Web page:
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No Thanks

By Anja Webb 

Last Summer I flew from New York City to Seattle, a trip that felt like forever. I had a window seat, but it was an evening flight so I couldn’t see any of the Canadian Rockies. The person next to me had clearly taken something to help him sleep because he was passed out within seconds after boarding. The WiFi was down, and I couldn’t pick what I wanted to watch on the overhead televisions. I figured it wouldn’t matter what was on, just so long as there was something.

I was wrong. The feature film was The Smurfs….2.

First of all, it’s a well-known fact that sequels are never as good as the original, so it didn't even have that going for it. Secondly, the only Smurf I’m a fan of is the Smurf Sangria at my local brunch spot. With no other choice, I plugged in my headphones and sat through The Smurfs 2 because I thought it had to have been better than just sitting in silence, doing nothing.

Two hours later, the film finished. I was relieved. Maybe they would play something a little more interesting, I thought, or at the very least something that would appeal to the passengers over the age of 8. After a brief intermission, the second film started. And what do you think they showed? Just guess. What could follow that paradigm of cinematic excellence? I’ll tell you.

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They played Smurfs 2. Again. I wanted to hop out the emergency exit right there. I could’ve kicked myself for not bringing a book with me.

Don’t get stuck in that position. Be prepared. Bring a book.

Lucky for you, I’m here to review some of the newest releases in the literary world. I’m reading everything from poetry to memoirs to literary fiction, and the occasional experimental work. Today I’m reviewing an independently published collection of poems by a young artist named Makenzie Campbell.

Let me start this off by saying I LOVE poetry. I studied it in college, wrote 20-page final essays on it, and took so many poetry classes I practically started thinking in rhyme and meter. Postmodern poetry has always been my favorite, but I thought I’d branch out and see more of what the poets of today are doing. That’s how I stumbled upon 2AM Thoughts.

And so, in the age of Rupi Kaur and tumblr poetry, comes a teenage spin on flash poetry. It’s a quick read, taking about 45 minutes to finish, so it’s perfect for when you’re in a hurry. Though the book is split into two sections, Dusk and Dawn, each poem functions as a stand alone and can be enjoyed independently of the others. You can read a page or two as a break from drafting that project proposal, or you can power through it during a short layover.

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Now, for the sake of being completely honest here, not every poem is a hit. While some resonated with me deeply, others kind of missed the mark. For example, on page 18, “you are the sand that doesn’t stick when I am dry and sad” doesn’t really rustle my jimmies. It’s also not the most groundbreaking proclamation I have ever read. Something about being explicitly told she’s sad is just too much of a nobrainer.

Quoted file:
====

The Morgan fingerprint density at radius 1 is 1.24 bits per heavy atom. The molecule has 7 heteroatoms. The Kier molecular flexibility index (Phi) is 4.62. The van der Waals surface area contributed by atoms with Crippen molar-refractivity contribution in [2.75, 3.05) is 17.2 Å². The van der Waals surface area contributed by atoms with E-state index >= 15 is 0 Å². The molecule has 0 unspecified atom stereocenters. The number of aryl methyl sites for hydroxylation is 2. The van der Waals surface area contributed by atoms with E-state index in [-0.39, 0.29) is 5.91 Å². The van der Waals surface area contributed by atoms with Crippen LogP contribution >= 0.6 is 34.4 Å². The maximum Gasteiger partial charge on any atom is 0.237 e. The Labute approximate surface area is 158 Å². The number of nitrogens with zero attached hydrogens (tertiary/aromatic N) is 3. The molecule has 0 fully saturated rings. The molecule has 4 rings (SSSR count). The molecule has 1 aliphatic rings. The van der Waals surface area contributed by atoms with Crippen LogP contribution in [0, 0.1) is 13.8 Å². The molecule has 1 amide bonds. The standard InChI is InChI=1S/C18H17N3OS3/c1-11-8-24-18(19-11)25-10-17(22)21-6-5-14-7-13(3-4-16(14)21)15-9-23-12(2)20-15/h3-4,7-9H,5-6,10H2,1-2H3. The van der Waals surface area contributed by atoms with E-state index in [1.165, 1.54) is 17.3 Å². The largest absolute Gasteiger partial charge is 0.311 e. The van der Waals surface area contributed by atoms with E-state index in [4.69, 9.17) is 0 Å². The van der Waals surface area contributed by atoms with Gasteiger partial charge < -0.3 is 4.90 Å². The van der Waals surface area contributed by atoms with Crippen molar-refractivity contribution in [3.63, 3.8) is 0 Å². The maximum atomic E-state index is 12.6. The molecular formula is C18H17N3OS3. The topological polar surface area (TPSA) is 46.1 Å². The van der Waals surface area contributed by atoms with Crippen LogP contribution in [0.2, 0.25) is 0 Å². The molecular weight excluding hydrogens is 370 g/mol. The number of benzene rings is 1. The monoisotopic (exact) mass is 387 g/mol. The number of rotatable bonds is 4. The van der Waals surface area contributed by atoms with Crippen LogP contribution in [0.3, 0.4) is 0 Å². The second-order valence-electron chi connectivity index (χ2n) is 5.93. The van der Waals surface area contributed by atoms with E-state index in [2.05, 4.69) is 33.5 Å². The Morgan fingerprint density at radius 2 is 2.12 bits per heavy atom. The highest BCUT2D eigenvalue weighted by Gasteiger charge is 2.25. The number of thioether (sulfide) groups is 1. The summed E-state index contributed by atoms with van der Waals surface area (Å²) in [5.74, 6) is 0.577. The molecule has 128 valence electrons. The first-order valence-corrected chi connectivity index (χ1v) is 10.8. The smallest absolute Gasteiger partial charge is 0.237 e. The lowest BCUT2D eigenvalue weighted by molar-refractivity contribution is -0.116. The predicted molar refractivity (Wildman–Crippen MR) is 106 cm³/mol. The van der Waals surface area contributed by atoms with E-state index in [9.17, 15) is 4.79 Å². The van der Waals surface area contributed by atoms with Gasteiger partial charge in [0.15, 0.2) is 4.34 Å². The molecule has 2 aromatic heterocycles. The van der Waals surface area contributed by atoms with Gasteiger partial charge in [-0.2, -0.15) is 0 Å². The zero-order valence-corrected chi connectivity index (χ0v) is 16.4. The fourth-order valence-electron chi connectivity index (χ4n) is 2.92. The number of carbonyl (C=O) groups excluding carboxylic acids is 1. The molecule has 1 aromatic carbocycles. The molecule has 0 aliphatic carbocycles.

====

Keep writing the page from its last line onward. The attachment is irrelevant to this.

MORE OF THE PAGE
Like of course you’re sad, it’s a book of poetry.

But, when you consider the author is only eighteen, you begin viewing these poems through a different lens; looking at her poetry through the context of age inspire a sense nostalgia. Campbell’s poetry deals explicitly with the need to be accepted and even desired by one’s peers, which is a feeling we all remember from high school.

Additionally, she talks about the struggle of finding an identity separate from that need to be loved, which is such a real struggle at that age. She addresses heartbreak in the context of young love, and if that doesn’t remind you of some of the most raw and expressive days of your life, then you’ve missed out on a quintessential aspect of growing up. Though it’d be an oversimplification to classify this work as a “coming of age” piece, 2AM Thoughts brings back so many memories of learning to love as a young adult.

Yes, every poem isn’t perfect, but there’s a real sincerity in Campbell’s writing. You can tell that this work means a lot to the her, and that it comes from a very real place, whether or not some of the topics feel juvenile at times. One could even argue that it’s the less refined poems that make it so heartfelt and truthful. That occasional grittiness overall takes the collection to another level.

That’s not to say that the collection is overrun with rough pieces. There’s really only a few that didn’t work for me, but that's just me, and as a whole, this book of poems is really fantastic.

On page 33, Campbell writes:

“Today I inked my skin with your name // Not because I like the look and not because I love you // I got a tattoo because I enjoy the feeling of knowing it will never leave me even if you decide to.”

Go ahead and try to tell me that isn’t gold. It's gold. You know it. Her writing style is so straightforward and honest that it makes me shiver. It’s impactful, without being convoluted or immensely dense that can be a common fault in many a lot of other works of poetry.

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It’s the easy to read, unpolished style that makes this an accessible and enjoyable work for anyone.

Overall, I’d say this a strong start to Campbell’s career as an author. It’s definitely worth picking up if you have some spare time between flights or need a quick distraction from the kid kicking your seat back. If you’re a fan of the impressionistic style that’s becoming a staple of recent poetry, I’d say go for it. If you’re more like me and get your kicks from dissecting a piece word by word, this might feel a little bit juvenile. Regardless, it’s worth picking up a copy and supporting a young author.  

Happy reading and travels!

Written By Anja Webb


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